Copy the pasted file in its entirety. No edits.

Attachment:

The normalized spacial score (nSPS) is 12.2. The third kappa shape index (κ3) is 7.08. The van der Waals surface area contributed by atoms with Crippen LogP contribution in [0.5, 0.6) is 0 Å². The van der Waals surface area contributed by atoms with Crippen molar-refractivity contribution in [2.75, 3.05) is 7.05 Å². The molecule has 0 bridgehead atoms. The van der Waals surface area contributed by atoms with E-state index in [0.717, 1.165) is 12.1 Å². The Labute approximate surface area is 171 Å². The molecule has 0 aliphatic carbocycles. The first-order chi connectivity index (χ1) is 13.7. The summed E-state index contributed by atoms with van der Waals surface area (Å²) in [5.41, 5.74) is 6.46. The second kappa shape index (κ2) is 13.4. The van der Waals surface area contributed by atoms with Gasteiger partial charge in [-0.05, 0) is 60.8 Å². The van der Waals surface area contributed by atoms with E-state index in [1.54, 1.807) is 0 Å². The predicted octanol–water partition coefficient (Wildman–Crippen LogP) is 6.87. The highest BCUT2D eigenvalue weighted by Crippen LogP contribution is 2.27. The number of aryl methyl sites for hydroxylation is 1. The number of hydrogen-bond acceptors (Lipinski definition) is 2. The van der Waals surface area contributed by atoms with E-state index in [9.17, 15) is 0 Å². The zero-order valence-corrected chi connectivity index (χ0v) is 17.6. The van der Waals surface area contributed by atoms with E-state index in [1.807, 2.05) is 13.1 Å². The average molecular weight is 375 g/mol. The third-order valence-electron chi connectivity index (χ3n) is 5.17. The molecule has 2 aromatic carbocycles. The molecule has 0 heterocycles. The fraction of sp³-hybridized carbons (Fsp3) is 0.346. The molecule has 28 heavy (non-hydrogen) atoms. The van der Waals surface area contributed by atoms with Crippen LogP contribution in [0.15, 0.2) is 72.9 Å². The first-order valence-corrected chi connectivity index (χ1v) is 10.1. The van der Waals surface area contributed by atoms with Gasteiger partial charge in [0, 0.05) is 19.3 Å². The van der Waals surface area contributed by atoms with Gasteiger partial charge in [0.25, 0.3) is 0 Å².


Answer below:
The normalized spacial score (nSPS) is 12.2. The third kappa shape index (κ3) is 7.08. The van der Waals surface area contributed by atoms with Crippen LogP contribution in [0.5, 0.6) is 0 Å². The van der Waals surface area contributed by atoms with Crippen molar-refractivity contribution in [2.75, 3.05) is 7.05 Å². The molecule has 0 bridgehead atoms. The van der Waals surface area contributed by atoms with E-state index in [0.717, 1.165) is 12.1 Å². The Labute approximate surface area is 171 Å². The molecule has 0 aliphatic carbocycles. The first-order chi connectivity index (χ1) is 13.7. The summed E-state index contributed by atoms with van der Waals surface area (Å²) in [5.41, 5.74) is 6.46. The second kappa shape index (κ2) is 13.4. The van der Waals surface area contributed by atoms with Gasteiger partial charge in [-0.05, 0) is 60.8 Å². The van der Waals surface area contributed by atoms with E-state index in [1.54, 1.807) is 0 Å². The predicted octanol–water partition coefficient (Wildman–Crippen LogP) is 6.87. The highest BCUT2D eigenvalue weighted by Crippen LogP contribution is 2.27. The number of aryl methyl sites for hydroxylation is 1. The number of hydrogen-bond acceptors (Lipinski definition) is 2. The van der Waals surface area contributed by atoms with E-state index in [9.17, 15) is 0 Å². The zero-order valence-corrected chi connectivity index (χ0v) is 17.6. The van der Waals surface area contributed by atoms with E-state index in [1.807, 2.05) is 13.1 Å². The average molecular weight is 375 g/mol. The third-order valence-electron chi connectivity index (χ3n) is 5.17. The molecule has 2 aromatic carbocycles. The molecule has 0 heterocycles. The fraction of sp³-hybridized carbons (Fsp3) is 0.346. The molecule has 28 heavy (non-hydrogen) atoms. The van der Waals surface area contributed by atoms with Crippen LogP contribution in [0.15, 0.2) is 72.9 Å². The first-order valence-corrected chi connectivity index (χ1v) is 10.1. The van der Waals surface area contributed by atoms with Gasteiger partial charge in [0, 0.05) is 19.3 Å². The van der Waals surface area contributed by atoms with Gasteiger partial charge in [0.25, 0.3) is 0 Å².